Saturday, April 26, 2014

What is PDF/A and Why Do I Care?

OCR and PDF/A - What it means.

So what exactly is PDF/A, and why does it matter to me?   The Portable Document Format (PDF) has long been a simple, pervasive format for the sharing of documents, especially in the scanning, document capture and ECM industry.  But for long-term storage and archiving, many organization chose TIFF as there were concerns over the viability of PDF for long-term digital preservation of electronic documents.  In steps the PDF/A standard, with the goal of eliminating any feature that would inhibit long-term archiving.  PDF/A is a standardized version of the PDF format that places a focus on removing constrained features like font embedding, and focuses on standardizing viewing requirements, support for embedded fonts, guidelines surrounding color management and the ability to read embedded comments and annotations.   Below are some of the compatibility elements:
  • Any executable code is forbidden
  • Color is standardized
  • All fonts require the ability to be embedded
  • No encryption
  • No audio or video
  • Metadata is standards based
  • Digital signatures are allowed based on standards
  • Embedded files are allowed with the latest revision
  • External content references are not allowed
  • Compression standards are enforced
So why does all this matter?  If you are archiving files for the long run, this standard will ensure that you will be able to open, view and read your archived content.  Most document scanning and capture solutions will support this output type, and this can prevent long-term issues in your Records Center.
Here are some great references:

Thursday, April 24, 2014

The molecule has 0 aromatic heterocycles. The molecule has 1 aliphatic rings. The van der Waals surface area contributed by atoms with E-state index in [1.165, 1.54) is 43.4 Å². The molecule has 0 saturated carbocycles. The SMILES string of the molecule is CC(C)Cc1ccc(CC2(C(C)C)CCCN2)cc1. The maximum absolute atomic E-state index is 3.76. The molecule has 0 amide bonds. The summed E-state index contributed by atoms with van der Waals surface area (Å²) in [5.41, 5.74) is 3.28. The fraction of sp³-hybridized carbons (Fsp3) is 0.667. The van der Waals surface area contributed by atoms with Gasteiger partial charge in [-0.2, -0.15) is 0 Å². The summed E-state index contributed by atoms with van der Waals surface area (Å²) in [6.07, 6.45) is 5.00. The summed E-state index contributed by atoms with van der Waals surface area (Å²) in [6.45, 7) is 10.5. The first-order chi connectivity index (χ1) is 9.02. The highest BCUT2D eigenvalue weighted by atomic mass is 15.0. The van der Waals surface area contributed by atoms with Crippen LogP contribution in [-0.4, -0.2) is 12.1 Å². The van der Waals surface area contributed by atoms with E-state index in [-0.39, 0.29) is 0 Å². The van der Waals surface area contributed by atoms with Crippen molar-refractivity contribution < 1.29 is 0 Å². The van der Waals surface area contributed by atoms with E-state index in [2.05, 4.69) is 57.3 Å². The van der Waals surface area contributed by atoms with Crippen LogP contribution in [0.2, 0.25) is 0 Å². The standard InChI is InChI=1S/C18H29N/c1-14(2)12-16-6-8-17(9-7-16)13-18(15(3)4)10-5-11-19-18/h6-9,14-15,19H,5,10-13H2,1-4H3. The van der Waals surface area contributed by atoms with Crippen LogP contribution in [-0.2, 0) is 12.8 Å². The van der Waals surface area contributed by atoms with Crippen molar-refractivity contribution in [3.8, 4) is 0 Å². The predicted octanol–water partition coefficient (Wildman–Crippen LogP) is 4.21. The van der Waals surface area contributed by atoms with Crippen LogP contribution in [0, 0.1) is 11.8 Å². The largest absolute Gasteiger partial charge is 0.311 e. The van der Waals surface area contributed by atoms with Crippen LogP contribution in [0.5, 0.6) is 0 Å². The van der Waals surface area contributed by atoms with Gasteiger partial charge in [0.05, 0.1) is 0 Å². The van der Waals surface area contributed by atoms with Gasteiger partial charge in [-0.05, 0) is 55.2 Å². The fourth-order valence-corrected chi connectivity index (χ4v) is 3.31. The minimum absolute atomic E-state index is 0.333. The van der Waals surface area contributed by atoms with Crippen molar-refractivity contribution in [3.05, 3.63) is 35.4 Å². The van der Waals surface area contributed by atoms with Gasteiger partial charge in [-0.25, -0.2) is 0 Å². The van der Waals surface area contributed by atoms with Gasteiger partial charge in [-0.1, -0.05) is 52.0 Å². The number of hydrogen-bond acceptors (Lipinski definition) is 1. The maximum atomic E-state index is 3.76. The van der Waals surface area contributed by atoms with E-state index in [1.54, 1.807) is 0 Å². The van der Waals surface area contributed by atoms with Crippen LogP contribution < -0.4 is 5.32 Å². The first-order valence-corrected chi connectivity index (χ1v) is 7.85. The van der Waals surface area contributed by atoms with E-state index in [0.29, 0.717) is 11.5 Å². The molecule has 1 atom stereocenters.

Keys to Usable PDFs

PDFs have become the standard in many organizations for archiving files as records.   Whether you are scanning paper files for long-term archival, or converting your Office documents to PDF / A for long-term storage, there are some key things you need to know.  From a scanning perspective, most scanners just produce an image based PDF, barren if you will of all metadata.  PDFs are a rich format that can become a long-term "suitcase" of metadata for storage and information.  Here are some tips on how to make your PDFs complete records:
1.  Make sure your Scanning or PDF converter supports the PDF /A standard.  PDF /A is a long-term archive standard for image files.  It ensures the viability of the file in the long-term, allows embedding of metadata and can prevent alteration of the record.  This is a must for any long-term archival of documents.  For a summary on the PDF Archive standard, see Adobe's summary PDFs for Long Term Archive
2.  Make sure to Populate the Standard PDF Headers.  When creating a PDF through a document capture or conversion process, make sure you populate the PDF headers with metadata.  The standard headers include: author, subject, keywords and title.  One example to consider is when you use an AS400 PDF or Spool to PDF tool, you need to make sure the headers are populated.  Populating these fields can speed up searching and indexing, and makes sure critical information is secured about the record.  Below is an example of an invoice that was scanned with a document capture application, where the standard headers were packed with PDF information:

PDF Standard Headers
3.  Build Complete Custom Headers for SharePoint Metadata.  Advanced conversion software will build out custom PDF header information, and allow you to "tag" your documents.   With this, the PDF can now become a redundant container for SharePoint Metadata column information with column name and metadata values.  This is the ultimate in metadata packing, and creates a true portable PDF with all pertinent information.  Below is an example of custom headers or properties, where invoice number, date, total and vendor are entered:

PDF Custom Metadata
4.  Always create PDFs that include OCR Text.  Using an Optical Character Recognition (OCR) process will convert the image in the PDF into searchable text that can be crawled by SharePoint for the ultimate in searchability.  This is a must for all documents.

Did I miss anything?  Please comment with anything I missed.